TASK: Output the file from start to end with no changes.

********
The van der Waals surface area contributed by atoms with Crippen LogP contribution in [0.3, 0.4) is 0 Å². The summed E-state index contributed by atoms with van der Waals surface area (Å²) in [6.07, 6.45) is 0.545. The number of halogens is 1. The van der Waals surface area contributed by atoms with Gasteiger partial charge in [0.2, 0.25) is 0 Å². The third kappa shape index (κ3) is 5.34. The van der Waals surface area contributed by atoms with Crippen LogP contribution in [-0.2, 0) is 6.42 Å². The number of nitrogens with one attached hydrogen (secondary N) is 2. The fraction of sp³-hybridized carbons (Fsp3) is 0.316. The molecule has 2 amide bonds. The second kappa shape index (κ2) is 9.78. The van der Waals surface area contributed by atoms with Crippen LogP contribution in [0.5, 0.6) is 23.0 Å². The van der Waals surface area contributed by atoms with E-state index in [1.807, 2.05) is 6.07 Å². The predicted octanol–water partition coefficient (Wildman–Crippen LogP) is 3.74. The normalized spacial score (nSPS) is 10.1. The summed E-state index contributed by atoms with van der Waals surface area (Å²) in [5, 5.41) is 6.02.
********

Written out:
The van der Waals surface area contributed by atoms with Crippen LogP contribution in [0.3, 0.4) is 0 Å². The summed E-state index contributed by atoms with van der Waals surface area (Å²) in [6.07, 6.45) is 0.545. The number of halogens is 1. The van der Waals surface area contributed by atoms with Gasteiger partial charge in [0.2, 0.25) is 0 Å². The third kappa shape index (κ3) is 5.34. The van der Waals surface area contributed by atoms with Crippen LogP contribution in [-0.2, 0) is 6.42 Å². The number of nitrogens with one attached hydrogen (secondary N) is 2. The fraction of sp³-hybridized carbons (Fsp3) is 0.316. The molecule has 2 amide bonds. The second kappa shape index (κ2) is 9.78. The van der Waals surface area contributed by atoms with Crippen LogP contribution in [0.5, 0.6) is 23.0 Å². The van der Waals surface area contributed by atoms with E-state index in [1.807, 2.05) is 6.07 Å². The predicted octanol–water partition coefficient (Wildman–Crippen LogP) is 3.74. The normalized spacial score (nSPS) is 10.1. The summed E-state index contributed by atoms with van der Waals surface area (Å²) in [5, 5.41) is 6.02.